I know my advice is fated to be hated. I know it’s hard to follow. But I’m going to offer it, anyway — again. Politicians and pundits across the ideological spectrum should avoid drawing sweeping conclusions from limited, preliminary data about North Carolina’s labor market.
When the latest federal surveys came out on last Friday, supporters of Gov. Pat McCrory and the Republican legislature celebrated another decline in the jobless rate, to 6.4 percent in February. They pointed out, correctly, that it was the first time since the onset of the Great Recession that North Carolina’s rate was lower than the national average (6.7 percent).
On the other hand, opponents of McCrory and the GOP legislature observed, also correctly, that the results of a separate federal payroll survey painted a far less rosy picture of the state’s labor market in early 2014. By this measure, North Carolina employers shed 23,300 positions in January and February, the worst jobs trend in the nation.
So what’s really going on? The truth — admittedly inconvenient for those working the 24-hour news cycle — is that no one really knows. In the short run, the household survey (from which the unemployment rate derives) and the payroll survey (a larger sample that produces jobs data) can produce wildly varying results. Eventually, through revisions and convergence, the two surveys generally produce similar trends. But if you push the inherently fragile short-term statistics too hard, you’ll break something.
For example, until January 2014 the payroll survey showed significant and accelerating job creation. North Carolina employers added 49,000 jobs in 2010, 50,000 in 2011, 73,000 in 2012, and 86,000 in 2013. The household survey, on the other hand, showed a modest improvement during 2011 and 2012, followed by a weaker trend in 2013. North Carolina’s unemployment rate continued to fall during 2013, but the main cause appeared to be declines in the labor force, not sizable gains in household employment.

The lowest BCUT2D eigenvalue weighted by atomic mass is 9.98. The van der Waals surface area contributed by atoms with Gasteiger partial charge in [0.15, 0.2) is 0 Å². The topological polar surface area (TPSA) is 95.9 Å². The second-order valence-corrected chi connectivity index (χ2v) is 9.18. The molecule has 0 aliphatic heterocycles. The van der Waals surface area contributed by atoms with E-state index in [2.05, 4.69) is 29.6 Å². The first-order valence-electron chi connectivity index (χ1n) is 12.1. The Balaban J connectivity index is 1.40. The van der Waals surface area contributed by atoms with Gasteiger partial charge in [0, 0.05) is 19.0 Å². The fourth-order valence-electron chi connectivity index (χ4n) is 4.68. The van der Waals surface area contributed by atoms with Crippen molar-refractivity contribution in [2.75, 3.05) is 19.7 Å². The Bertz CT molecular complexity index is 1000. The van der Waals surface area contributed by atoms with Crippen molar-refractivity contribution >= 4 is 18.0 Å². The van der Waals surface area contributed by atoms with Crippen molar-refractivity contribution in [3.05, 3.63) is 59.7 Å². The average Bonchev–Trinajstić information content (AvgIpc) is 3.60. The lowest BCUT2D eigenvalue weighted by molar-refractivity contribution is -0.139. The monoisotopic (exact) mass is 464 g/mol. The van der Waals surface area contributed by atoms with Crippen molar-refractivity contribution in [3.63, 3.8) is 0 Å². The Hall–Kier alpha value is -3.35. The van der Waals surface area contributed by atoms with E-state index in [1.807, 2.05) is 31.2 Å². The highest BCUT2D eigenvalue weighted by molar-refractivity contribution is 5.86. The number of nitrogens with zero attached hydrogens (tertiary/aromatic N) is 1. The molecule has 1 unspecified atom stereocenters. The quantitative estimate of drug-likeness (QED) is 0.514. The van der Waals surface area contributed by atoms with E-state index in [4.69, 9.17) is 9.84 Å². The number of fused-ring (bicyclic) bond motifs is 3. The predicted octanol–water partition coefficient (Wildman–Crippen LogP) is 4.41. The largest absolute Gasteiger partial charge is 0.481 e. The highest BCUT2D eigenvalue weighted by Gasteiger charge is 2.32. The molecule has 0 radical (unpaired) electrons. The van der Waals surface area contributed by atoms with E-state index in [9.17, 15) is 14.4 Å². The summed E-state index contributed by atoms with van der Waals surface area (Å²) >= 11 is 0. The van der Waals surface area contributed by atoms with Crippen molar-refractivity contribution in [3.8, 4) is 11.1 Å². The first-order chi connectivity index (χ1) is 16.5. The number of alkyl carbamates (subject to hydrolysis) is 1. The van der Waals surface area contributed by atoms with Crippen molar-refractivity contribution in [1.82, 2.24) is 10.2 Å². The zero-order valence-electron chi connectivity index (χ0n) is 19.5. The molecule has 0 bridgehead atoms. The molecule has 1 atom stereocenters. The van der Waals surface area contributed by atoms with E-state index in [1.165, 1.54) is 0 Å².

Over the past year, Democrats and liberal critics seized on the household survey results and virtually ignored the payroll survey. Suddenly, for early 2014, they are citing the payroll survey, which now looks bad, and virtually ignoring the household survey, which now looks good.
How good? According to the household survey, North Carolina has experienced a gain of 24,300 employed persons in January and February. Unemployment dropped by 26,900 persons. That is, 91 percent of the drop in unemployment so far in 2014 seems attributable to higher employment, not to declines in labor force participation.
It’s also worth noting that the latest survey data clash with the Left’s continued claims about the economic consequences of ending extended UI benefits. Recall that North Carolina exited the extended-benefits program in July of 2013. Since then, the number of unemployed North Carolinians has fallen by 92,000. Increased employment (51,000) now accounts for most of the trend. It is true that North Carolina’s labor force dropped substantially during 2013. But the labor force drop began in early 2013, before the extended benefits went away, and also occurred in South Carolina, Alabama, Tennessee, and Georgia, where extended benefits remained in place through December 2013. The cause, apparently regional in nature, remains a mystery.
At the start of 2014, the rest of the country also ended UI extended benefits. Was there a sudden, marked drop in the labor force as jobless workers simply gave up? No. The nation’s labor force grew, thanks to a rise in both employees (680,000) and in jobless folks actively looking for work (108,000).
My point is not that North Carolina’s labor market is healed, or that any one set of economic statistics is definitive. The last two months of payroll-survey data have been awful. If the figures aren’t revised, and if the trend continues for several more months, that would truly be cause for alarm. But at this point, the conflicting signals for early 2014 are too much of a jumble to sort out.
According to a broad set of measurements over a longer timeframe, the state’s economic recovery still compares favorably to regional and national benchmarks. Personal income in North Carolina rose 1.9 percent in 2013, faster than the regional and national averages. According to a monthly index of economic indicators produced by the Federal Reserve Bank of Philadelphia, North Carolina’s growth rate ranked 9th in the nation over the latest 12-month period (through January) and 12th in the nation since 2011.
I’ll follow my own rule here: Relatively good economic performance in 2011, 2012, and 2013 doesn’t mean that North Carolina is destined to have good performance in 2014. So far, one statewide survey shows a two-month drop of 23,300 employees and another statewide survey shows a two-month rise of 24,300 employed persons. So I’m going to just keep looking for a while before I leap to any conclusions. Who’s with me?